As Jay-Z said “I’m from the Empire State”

I was born and raised in the state of New York.  Usually when I say that, most people automatically think: New York City!  It may come as a surprise, but while NYC is a pretty cool place, there’s something like 60% of the state that does not live in the City.

Sourcing information to follow (I know, what kind of author and historian uses a source without citation… I found this in my travels through the internet years ago before I started keeping those kind of notes, author and source will get their due as soon as I can rediscover where I found it, I apologize)

So, I am from Upstate New York, Rochester to be specific.  Rochester was a 19th-century boomtown that popped up along the Genesee River Valley (fun fact: she flows north just like the Nile!) and along the southern shores of Lake Ontario.

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Nathaniel Rochester by John James Audubon (the plants and animal guy)

Born in Virginia, apart of the militia in North Carolina during the Revolutionary War, and a land speculator associated with William Fitzhugh and Charles Carroll, Rochester started a settlement, Rochesterville (he put a lot of thought into that one) in the New York frontier in 1811.  Rochesterville had potential for settlement because the Genesee had a series of cataracts, the Upper and Lower Falls, that could be harnessed for water power.  Beginning in 1817, the construction of the Erie Canal began to connect the Hudson River to the Great Lakes.  Rochester, the man, convinced the powers that be that his town should be one of the stops along its route.

The Erie Canal aqueduct in Rochester circa 1890, courtesy of the Rochester Public Library

By 1823, the canal stretched from Albany to Rochesterville, with the aqueduct routes straddling the mighty Genesee.  Due to shipping that the canal brought to the region and Rocherville’s beneficial natural environment, it became a successful milltown.  By 1834, the town’s population had grown so large that it was re-chartered as a city. Thus, Rochester, the Flour City, was born… reborn?

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A 1925 postcard published by William Jubb Co., Inc. out of Syracuse (New York not Sicily)

However, as they say, “time and tide wait for no man,” and the city of Rochester was no exception.  The advent of railroads quickly surpassed the canal as an effective form of transportation.  During the early 20th century, it was rerouted south of the city and the original aqueduct was paved over as Broad Street.  Unfortunately, this meant that “The Young Lion of the West,” could no longer go by its moniker as the “Flour City” so they changed to the “Flower City” due to the nurseries that grew there (the plant kind not the baby kind).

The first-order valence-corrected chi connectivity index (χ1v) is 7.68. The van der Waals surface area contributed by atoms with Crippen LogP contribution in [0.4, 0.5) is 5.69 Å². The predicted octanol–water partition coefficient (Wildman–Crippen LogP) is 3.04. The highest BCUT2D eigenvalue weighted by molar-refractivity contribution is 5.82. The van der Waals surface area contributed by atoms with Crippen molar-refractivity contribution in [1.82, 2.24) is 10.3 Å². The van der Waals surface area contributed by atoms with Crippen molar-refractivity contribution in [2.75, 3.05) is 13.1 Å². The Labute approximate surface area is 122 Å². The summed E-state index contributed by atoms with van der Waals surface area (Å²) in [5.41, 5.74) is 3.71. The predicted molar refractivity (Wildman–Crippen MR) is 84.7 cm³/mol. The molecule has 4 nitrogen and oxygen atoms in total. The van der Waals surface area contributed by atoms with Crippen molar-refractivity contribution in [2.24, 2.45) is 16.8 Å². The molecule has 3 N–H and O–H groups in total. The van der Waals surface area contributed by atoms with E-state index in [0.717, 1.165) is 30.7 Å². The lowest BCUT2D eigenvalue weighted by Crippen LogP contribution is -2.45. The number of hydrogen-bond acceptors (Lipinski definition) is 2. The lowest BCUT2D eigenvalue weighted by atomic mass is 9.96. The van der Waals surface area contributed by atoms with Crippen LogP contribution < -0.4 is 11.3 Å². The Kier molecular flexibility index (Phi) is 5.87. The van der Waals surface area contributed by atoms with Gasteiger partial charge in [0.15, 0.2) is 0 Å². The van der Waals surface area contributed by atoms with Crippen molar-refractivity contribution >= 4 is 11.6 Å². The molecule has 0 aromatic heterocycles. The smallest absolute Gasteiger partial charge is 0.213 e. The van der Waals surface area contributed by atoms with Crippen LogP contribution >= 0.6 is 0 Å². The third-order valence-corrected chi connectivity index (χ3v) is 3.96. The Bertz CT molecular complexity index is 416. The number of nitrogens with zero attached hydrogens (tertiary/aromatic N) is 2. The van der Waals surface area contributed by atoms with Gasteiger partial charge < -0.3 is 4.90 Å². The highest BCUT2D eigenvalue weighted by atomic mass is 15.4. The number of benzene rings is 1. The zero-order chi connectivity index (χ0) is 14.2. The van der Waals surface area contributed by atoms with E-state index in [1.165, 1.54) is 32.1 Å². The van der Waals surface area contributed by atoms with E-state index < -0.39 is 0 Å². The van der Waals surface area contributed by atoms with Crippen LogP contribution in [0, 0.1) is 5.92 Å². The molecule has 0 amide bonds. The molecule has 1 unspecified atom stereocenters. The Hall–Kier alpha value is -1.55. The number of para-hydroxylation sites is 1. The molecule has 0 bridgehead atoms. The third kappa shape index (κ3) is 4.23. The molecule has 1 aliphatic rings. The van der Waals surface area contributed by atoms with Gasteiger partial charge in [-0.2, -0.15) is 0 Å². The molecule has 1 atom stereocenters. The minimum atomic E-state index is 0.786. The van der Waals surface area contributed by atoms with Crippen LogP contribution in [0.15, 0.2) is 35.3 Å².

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The Flower City logo, developed for the city in the 1970s by Anthony Inquagiato and Lee Green

(here is somebody who has something to say about it http://postrochester.com/flower-city-logo/)

The “Flower City” moniker seems to have stuck and has become wildly popular with residents as a tattoo (have not gotten one, plans are in progress… I hear some local venues give food and drink discounts to the initiated).

Come see the lilacs bloom in Highland Park every May during the Lilac Festival! (not sure who you can tell that I sent you)

But, Rochester is so much more than flour and flowers.  Here are just a few other things that my home town is known for:

The abolitionist newspaper bore the slogan “Right is of no Sex–Truth is of no Color–God is the Father of us all, and we are all Brethren” (strong words that bear remembering)
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Mr. Douglass courtesy of the National Archives

In 1847, Frederick Douglass founded The North Star, published out of the Talman Building.  Douglas, a former slave, had escaped to the North like so many others and became an intellectual supporter of abolition and equality.  The North Star was named after the astronomical signpost used by the Underground Railroad that was meant to guide the opressed out of bonadage and to their freedom.  As the Fugitive Slave Acts became more stringent in the 1850s, the North became a less secure refuge for former slaves and they were forced to continue on to Canada, in theory out of reach of the jurisdiction of the laws that failed to uphold our founders’ ideals… or rather the laws that upheld our founders’ ideals that failed to live up to the concepts of the land of freedom for all and the home of the brave enough to accept all.

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An engraving of Susan B. Anthony circa 1855 by G.E. Perine & Co. and Published by Anthony and Elizabeth Cady Stanton (why does that name sound familiar?) in their History of Woman Suffrage in 1881

Although not originally from our fair city, Rochester claims Susan B. Anthony as one of our historical residents as well.  Ms. Anthony is one of the more famous advocates for women’s suffrage, temperance, and abolition.  In an attempt to reform our country’s misplaced concepts around rights and liberties, she was arrested for attempting to vote in Rochester in 1872 during the Presidential Election (the audacity!… you go girl!).  The house that she lived in for decades was made into a National Historical Landmark in 1945 and is open to the public as one of the many fabulous museums that you can visit in Rochester (sad to say, I have never been… I should probably get on that).

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17 Madison Street, open 11am to 5pm Tuesday through Sunday (mostly… tell them I sent you, they won’t know who I am, but still tell them)

Saturday Night Live visits the Susan B. Anthony House

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George Eastman depicted in in 2-color Kodachrome plate

Probably one of the more famous residents that our city has had is George Eastman, the founder of the Eastman Kodak Company.  Mr. Eastman was a giant in the film industry having patented film in roll form in 1884.  His production of film and the subsequent development of personal cameras had a global impact of the growth of photography and motion pictures throughout the 20th century.